In mid-July, Gov. Matt Bevin called a special session to address the crippling pension crisis, which left many quasi-government agencies and the state's regional universities, including Eastern Kentucky University, wondering if it would be another repeat of House Bill 358.

HB 358 would have provided temporary relief from skyrocketing pension costs had it not been vetoed by Bevin in late April, as he stated it violated "both the moral and legal obligation to retirees."

Many local lawmakers were disappointed in the governor's decision as it left agencies in limbo as they tried to create budgets for the coming fiscal year.

If it wasn't for the signing of HB 1 as a result of the July special session, which froze employer contributions at 49.4%, EKU was looking at an increase in contribution payments from $13.2 million to $22.8.

But EKU decided to go with the best case scenario when creating its fiscal year budget during its June Board of Regents meeting.

"That was our most immediate concern. Our board passed the budget, our $355 million-plus budget, which was passed based on the assumption that there would be some legislative fix to the problem," EKU President Michael Benson said. "I commend legislators and the governor for coming up with a solution. Now, is it the best solution? Maybe not. But in a long spectrum of options, I think it was the best option we had."

Benson noted it was and still is important to EKU to be on top of the pension issue because of the fact that regional comprehensive universities are the ones impacted the most profoundly, he said.

"We owe it to our employees to give them some semblance of security and confidence that what they've been promised, we will make good on," Benson said.

In 2010, more than 1,000 employees made up the Kentucky Employee Retirement System (KERS) population at EKU. As of July, that number has dropped significantly to 377.

The freeze is meant to only be a temporary fix with an expiration date of April 1, 2020, when universities and quasi-governmental agencies have to make a decision about their participation in the KERS.

That could mean one of several options. Employers can keep their employees in the KERS non-hazardous plan at increased costs, or move all or a portion of their employees to an alternative retirement program. Agencies that leave the KERS would have to pay their unfunded liabilities, which are earned, but yet unfunded benefits, in either a lump sum or in installments, according to a previous Register story.

"What was our nuclear option -- how much would we have to raise tuition to cover a $10-and-a-half million shortfall, how many positions would need to be cut, how many programs would you have to close, how many athletic teams would we have to axe, how many more regional campuses would we have to shutter?" Benson said. "All of those things were on the table that we had to consider, but thankfully we've been able to tap the breaks and don't have to go down that path."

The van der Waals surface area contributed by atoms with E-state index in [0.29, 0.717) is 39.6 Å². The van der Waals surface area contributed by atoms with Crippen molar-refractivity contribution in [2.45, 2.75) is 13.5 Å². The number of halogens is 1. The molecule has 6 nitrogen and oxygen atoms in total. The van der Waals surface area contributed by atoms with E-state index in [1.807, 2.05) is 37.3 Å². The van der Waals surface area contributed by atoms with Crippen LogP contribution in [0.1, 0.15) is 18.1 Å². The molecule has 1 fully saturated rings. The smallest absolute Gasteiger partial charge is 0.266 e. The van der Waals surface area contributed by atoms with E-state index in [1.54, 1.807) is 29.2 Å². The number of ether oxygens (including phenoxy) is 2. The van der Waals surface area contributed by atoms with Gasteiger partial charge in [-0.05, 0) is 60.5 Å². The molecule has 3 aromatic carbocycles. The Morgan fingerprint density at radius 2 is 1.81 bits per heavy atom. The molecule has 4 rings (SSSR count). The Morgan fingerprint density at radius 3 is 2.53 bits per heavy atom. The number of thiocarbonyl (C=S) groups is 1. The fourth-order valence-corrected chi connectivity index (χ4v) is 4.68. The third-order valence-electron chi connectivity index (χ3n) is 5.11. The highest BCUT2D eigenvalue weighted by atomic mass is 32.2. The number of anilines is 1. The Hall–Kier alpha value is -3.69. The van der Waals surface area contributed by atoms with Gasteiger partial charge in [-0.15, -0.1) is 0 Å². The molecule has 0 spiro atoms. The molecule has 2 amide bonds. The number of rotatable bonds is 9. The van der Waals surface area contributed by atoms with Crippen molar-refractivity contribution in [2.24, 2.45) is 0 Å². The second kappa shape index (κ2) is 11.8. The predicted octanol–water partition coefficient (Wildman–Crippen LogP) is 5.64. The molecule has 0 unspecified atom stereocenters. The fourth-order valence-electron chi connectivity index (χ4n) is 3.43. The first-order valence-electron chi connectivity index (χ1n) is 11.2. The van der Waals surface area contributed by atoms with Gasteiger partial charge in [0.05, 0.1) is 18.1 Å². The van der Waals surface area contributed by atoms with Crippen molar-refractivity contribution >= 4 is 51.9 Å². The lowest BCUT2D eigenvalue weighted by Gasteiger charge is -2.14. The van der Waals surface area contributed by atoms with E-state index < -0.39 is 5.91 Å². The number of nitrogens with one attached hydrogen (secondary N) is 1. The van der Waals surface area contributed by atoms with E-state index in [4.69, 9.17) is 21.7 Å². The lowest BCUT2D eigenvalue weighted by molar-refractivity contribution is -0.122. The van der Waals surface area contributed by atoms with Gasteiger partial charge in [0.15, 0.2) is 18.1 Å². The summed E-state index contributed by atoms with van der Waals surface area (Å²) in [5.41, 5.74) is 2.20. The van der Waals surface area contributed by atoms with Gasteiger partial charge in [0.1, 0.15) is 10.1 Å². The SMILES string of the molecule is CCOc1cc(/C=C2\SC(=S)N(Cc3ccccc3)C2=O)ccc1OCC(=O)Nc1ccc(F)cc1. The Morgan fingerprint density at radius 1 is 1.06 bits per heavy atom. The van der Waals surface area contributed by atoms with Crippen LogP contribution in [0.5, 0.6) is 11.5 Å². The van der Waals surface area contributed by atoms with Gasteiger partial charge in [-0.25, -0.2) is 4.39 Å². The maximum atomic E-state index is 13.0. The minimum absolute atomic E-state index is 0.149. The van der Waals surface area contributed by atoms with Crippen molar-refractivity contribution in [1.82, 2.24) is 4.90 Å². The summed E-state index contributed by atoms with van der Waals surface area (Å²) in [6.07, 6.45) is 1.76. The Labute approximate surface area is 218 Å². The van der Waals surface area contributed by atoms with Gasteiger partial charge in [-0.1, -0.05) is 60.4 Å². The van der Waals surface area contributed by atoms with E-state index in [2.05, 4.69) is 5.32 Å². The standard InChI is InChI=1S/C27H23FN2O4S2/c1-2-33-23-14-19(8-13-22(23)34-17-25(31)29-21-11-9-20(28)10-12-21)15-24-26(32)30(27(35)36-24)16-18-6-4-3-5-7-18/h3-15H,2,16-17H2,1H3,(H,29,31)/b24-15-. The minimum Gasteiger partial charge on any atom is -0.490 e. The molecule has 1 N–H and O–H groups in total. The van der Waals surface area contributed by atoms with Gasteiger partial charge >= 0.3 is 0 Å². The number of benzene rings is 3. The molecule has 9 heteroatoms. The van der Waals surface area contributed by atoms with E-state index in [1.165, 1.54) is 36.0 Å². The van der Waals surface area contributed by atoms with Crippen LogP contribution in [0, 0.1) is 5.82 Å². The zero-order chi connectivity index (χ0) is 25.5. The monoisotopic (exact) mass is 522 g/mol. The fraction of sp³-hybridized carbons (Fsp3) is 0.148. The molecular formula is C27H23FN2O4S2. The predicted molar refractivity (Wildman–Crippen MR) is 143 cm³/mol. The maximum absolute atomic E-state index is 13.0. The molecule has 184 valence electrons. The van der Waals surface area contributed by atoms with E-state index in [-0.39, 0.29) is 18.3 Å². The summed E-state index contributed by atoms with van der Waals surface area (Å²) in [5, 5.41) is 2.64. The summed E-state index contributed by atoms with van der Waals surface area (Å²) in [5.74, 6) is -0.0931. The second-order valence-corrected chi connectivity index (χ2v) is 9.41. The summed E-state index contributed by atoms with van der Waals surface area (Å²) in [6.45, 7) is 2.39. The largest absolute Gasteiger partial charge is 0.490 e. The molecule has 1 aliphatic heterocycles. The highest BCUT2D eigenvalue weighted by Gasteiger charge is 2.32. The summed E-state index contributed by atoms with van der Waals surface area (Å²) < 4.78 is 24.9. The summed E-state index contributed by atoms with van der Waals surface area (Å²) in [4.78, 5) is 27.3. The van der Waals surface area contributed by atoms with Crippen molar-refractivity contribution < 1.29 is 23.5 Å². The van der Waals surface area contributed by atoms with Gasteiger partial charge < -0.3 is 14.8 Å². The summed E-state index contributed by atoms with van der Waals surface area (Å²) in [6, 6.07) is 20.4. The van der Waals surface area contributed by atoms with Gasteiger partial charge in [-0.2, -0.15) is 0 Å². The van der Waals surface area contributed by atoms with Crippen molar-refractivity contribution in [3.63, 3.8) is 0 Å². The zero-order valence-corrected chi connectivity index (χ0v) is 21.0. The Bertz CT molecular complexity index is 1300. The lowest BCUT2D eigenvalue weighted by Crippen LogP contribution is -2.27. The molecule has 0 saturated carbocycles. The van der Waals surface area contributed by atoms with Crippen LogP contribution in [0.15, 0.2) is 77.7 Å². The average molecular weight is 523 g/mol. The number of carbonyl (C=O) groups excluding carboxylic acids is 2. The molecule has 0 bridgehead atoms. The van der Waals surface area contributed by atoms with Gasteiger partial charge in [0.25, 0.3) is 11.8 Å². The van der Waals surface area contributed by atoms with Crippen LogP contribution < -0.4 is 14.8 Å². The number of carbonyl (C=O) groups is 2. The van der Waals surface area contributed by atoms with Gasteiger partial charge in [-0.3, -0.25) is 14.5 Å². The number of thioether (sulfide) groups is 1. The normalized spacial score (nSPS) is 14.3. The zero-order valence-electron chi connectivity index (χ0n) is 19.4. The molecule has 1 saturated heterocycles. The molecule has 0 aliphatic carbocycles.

In early 2018, Benson and the board of regents made a tough decision to eliminate at least 200 positions as well as suspending several academic programs as a measure to find more than $25 million in savings in response to increasing pension contributions and cuts to state funding.

Making budgets cuts again for 2019-20 fiscal year was something Benson wanted to avoid.

"We've gone through the process, just in April of 2018 of cutting $25 million out of the budget, and that was tough," Benson said. "I don't want to have to repeat that again any time soon. There was a lot of people impacted by that, and at the end of the day, I'm responsible for our employees, and I take that very seriously."

After Bevin signed HB 1, Benson sent a letter to faculty and staff, giving them an update on the pension situation. He noted that he wanted to keep them in the loop, preferring to be over-communicative than under, and will continue to do so in the coming months as they receive more information regarding an estimate of current liability to the KERS, which will provide information regarding the cost of ceasing participation and the amount of the existing liability.

Moving forward, Benson said the board of regents will work diligently to determine the best course of action for EKU, keeping in mind the university's core principles and mission of providing a top-notch education for students as well as a productive work environment for employees.

"Something has to give, if you just do the math. I'm no mathematician, but you have fewer and fewer people paying into the system and more and more people retiring. … This issue in many ways has sucked the oxygen out the room and forced us to focus on this, and we've got to get it fixed. It's going to take a lot of consultation with our board, discussion with our employees, discussion with the KERS," Benson said. "We've demonstrated our willingness to make sure we're open to all options. I won't say one way or the other because everything is on the table. … This is not going to go away."

Reach Kaitlyn Brooks at 624-6608; follow her on Twitter @kaitlynsbrooks.

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